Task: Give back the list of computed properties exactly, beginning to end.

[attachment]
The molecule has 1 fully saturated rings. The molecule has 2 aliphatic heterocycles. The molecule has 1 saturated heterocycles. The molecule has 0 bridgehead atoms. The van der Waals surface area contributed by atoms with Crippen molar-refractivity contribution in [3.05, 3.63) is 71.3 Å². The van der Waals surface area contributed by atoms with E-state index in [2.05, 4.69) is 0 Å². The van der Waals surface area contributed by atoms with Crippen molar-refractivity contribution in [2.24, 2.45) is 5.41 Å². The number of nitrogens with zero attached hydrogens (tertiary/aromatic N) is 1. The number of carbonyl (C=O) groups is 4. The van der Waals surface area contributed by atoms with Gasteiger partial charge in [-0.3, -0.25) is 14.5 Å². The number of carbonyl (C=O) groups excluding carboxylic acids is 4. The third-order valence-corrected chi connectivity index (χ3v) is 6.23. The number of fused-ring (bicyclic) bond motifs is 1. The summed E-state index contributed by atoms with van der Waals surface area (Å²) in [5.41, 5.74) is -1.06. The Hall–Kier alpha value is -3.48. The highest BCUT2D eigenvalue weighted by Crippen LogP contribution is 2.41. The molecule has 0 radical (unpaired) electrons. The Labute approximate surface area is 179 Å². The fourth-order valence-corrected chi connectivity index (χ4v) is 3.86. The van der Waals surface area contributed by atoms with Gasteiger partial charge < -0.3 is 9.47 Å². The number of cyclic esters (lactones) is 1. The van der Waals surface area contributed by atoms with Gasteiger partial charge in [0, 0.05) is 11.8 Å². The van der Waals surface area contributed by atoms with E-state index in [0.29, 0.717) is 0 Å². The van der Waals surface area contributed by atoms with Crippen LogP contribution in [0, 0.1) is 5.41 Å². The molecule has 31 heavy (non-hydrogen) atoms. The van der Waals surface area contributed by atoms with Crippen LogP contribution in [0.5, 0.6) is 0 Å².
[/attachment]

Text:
The molecule has 1 fully saturated rings. The molecule has 2 aliphatic heterocycles. The molecule has 1 saturated heterocycles. The molecule has 0 bridgehead atoms. The van der Waals surface area contributed by atoms with Crippen molar-refractivity contribution in [3.05, 3.63) is 71.3 Å². The van der Waals surface area contributed by atoms with E-state index in [2.05, 4.69) is 0 Å². The van der Waals surface area contributed by atoms with Crippen molar-refractivity contribution in [2.24, 2.45) is 5.41 Å². The number of nitrogens with zero attached hydrogens (tertiary/aromatic N) is 1. The number of carbonyl (C=O) groups is 4. The van der Waals surface area contributed by atoms with Gasteiger partial charge in [-0.3, -0.25) is 14.5 Å². The number of carbonyl (C=O) groups excluding carboxylic acids is 4. The third-order valence-corrected chi connectivity index (χ3v) is 6.23. The number of fused-ring (bicyclic) bond motifs is 1. The summed E-state index contributed by atoms with van der Waals surface area (Å²) in [5.41, 5.74) is -1.06. The Hall–Kier alpha value is -3.48. The highest BCUT2D eigenvalue weighted by Crippen LogP contribution is 2.41. The molecule has 0 radical (unpaired) electrons. The Labute approximate surface area is 179 Å². The fourth-order valence-corrected chi connectivity index (χ4v) is 3.86. The van der Waals surface area contributed by atoms with Gasteiger partial charge < -0.3 is 9.47 Å². The number of cyclic esters (lactones) is 1. The van der Waals surface area contributed by atoms with Gasteiger partial charge in [0, 0.05) is 11.8 Å². The van der Waals surface area contributed by atoms with E-state index in [0.29, 0.717) is 0 Å². The van der Waals surface area contributed by atoms with Crippen LogP contribution in [0, 0.1) is 5.41 Å². The molecule has 31 heavy (non-hydrogen) atoms. The van der Waals surface area contributed by atoms with Crippen LogP contribution in [0.5, 0.6) is 0 Å².